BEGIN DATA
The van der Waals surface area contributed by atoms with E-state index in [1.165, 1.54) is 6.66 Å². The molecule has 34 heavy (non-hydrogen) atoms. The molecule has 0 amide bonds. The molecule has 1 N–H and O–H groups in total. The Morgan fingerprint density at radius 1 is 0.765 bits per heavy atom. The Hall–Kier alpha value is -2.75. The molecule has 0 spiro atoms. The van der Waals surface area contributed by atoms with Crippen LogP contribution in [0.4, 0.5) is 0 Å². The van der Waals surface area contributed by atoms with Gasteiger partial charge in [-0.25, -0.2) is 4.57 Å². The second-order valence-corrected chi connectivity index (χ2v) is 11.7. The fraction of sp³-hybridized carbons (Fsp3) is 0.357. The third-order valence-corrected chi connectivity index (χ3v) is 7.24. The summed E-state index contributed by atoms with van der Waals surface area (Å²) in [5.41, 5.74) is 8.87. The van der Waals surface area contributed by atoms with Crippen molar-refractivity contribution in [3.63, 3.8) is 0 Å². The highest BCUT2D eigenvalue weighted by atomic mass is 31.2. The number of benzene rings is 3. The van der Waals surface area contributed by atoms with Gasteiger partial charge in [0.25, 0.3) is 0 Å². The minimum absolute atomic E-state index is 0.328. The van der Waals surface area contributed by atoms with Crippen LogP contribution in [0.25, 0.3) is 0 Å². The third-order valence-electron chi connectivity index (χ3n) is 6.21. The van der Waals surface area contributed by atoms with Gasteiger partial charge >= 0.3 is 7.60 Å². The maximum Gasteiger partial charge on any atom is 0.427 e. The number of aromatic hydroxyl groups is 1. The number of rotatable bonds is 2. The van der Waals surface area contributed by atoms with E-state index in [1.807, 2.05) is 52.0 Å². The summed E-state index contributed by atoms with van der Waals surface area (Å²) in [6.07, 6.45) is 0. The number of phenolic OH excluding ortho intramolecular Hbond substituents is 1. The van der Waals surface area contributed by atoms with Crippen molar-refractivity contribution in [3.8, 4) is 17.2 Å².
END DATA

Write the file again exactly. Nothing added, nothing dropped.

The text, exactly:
The van der Waals surface area contributed by atoms with E-state index in [1.165, 1.54) is 6.66 Å². The molecule has 34 heavy (non-hydrogen) atoms. The molecule has 0 amide bonds. The molecule has 1 N–H and O–H groups in total. The Morgan fingerprint density at radius 1 is 0.765 bits per heavy atom. The Hall–Kier alpha value is -2.75. The molecule has 0 spiro atoms. The van der Waals surface area contributed by atoms with Crippen LogP contribution in [0.4, 0.5) is 0 Å². The van der Waals surface area contributed by atoms with Gasteiger partial charge in [-0.25, -0.2) is 4.57 Å². The second-order valence-corrected chi connectivity index (χ2v) is 11.7. The fraction of sp³-hybridized carbons (Fsp3) is 0.357. The third-order valence-corrected chi connectivity index (χ3v) is 7.24. The summed E-state index contributed by atoms with van der Waals surface area (Å²) in [5.41, 5.74) is 8.87. The van der Waals surface area contributed by atoms with Crippen molar-refractivity contribution in [3.63, 3.8) is 0 Å². The highest BCUT2D eigenvalue weighted by atomic mass is 31.2. The number of benzene rings is 3. The van der Waals surface area contributed by atoms with Gasteiger partial charge in [0.25, 0.3) is 0 Å². The minimum absolute atomic E-state index is 0.328. The van der Waals surface area contributed by atoms with Crippen LogP contribution in [0.25, 0.3) is 0 Å². The third-order valence-electron chi connectivity index (χ3n) is 6.21. The van der Waals surface area contributed by atoms with Gasteiger partial charge >= 0.3 is 7.60 Å². The maximum Gasteiger partial charge on any atom is 0.427 e. The number of aromatic hydroxyl groups is 1. The number of rotatable bonds is 2. The van der Waals surface area contributed by atoms with E-state index in [1.807, 2.05) is 52.0 Å². The summed E-state index contributed by atoms with van der Waals surface area (Å²) in [6.07, 6.45) is 0. The number of phenolic OH excluding ortho intramolecular Hbond substituents is 1. The van der Waals surface area contributed by atoms with Crippen molar-refractivity contribution in [3.8, 4) is 17.2 Å².